It's difficult to explain just why we're so very apprehensive about the late-night Arvo Pärt concert at the Royal Albert Hall on Wednesday. On the surface it sounds logical enough: intersperse choral works by Pärt with (in the words of the program) "the kind of early polyphony which Pärt studied before re-emerging in the 1970s" with his mature sound. And when the works are sung by Pärt's compatriots, the amazing Estonian Philharmonic Chamber Choir, and conducted by the man who literally wrote the book on Pärt, Paul Hillier... well, how can you complain?
Here's how: Arvo Pärt has become a superstar with the music he wrote under the influence of medieval music, but there's a rather insideous way in which his music were treated as if it were medieval, which... it's not. (In fact, as Hillier himself has amply demonstrated in his book, Pärt's style is the result of a number of influences, not the least of which is an aethetic of radical simplification and systematization that is quite distant from the method of elaboration and ornamentation at work in 13th-century motets.) In any case, the juxtaposition with medieval music is simply the most obvious and, in a way, superficial frame to put Pärt in. What will this concert tell us that we didn't already know?
Maybe we're being too pessimistic. We'll let you know.
As for the rest of the week... well, maybe it's just us, but exciting programs seem rather thin on the ground. A new piano concerto structurally modelled on Faulkner's The Sound and the Fury? Well, we guess so... The RPO does Berg and Mahler? Should be fine.... The New Zealand Symphony Orchestra? Maybe if we feel up for it.... Colin Davis conducts Tippett and the "Eroica"? We're afraid we may have to wash our hair that evening.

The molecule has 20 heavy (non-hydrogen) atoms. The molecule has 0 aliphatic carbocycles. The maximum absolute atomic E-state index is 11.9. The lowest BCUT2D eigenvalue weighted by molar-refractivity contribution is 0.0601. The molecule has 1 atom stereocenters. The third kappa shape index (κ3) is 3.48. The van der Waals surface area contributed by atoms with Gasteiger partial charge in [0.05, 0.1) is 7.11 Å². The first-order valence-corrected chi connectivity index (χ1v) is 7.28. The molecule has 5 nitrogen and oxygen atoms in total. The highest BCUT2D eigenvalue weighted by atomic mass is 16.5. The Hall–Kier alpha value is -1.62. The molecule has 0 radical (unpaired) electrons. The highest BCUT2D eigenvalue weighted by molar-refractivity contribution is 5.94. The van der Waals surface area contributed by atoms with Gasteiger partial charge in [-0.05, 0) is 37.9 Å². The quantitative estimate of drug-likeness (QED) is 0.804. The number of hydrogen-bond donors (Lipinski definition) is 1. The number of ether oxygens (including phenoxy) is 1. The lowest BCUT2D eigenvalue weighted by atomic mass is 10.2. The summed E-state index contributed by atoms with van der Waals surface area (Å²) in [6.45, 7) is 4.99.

The weird thing is, starting a week from today, almost every single night next week is unmissable for one reason or another. (Details to follow...) Really, the ony thing we're really excited about before then is the the UK premier of Sofia Gubaidulina's The Light at the End — a friend who met her at a composers' masterclass described her as the "most depressing woman I have ever met" — although we may skip out on the annual Proms peformance of Beethoven's "life-affirming" Ninth Symphony, only because we need to get home and change our outfit in time for the still-more-life-affirming Unskinny Bop.
With all the free time you'll have this week, don't miss The Ballet Nacional de Cuba at Sadler's Wells, a truly amazing company. Although you might want to take a glance through Alma Guillermoprieto's observations on the intersections of dance and politics in Castro's Cuba before you go...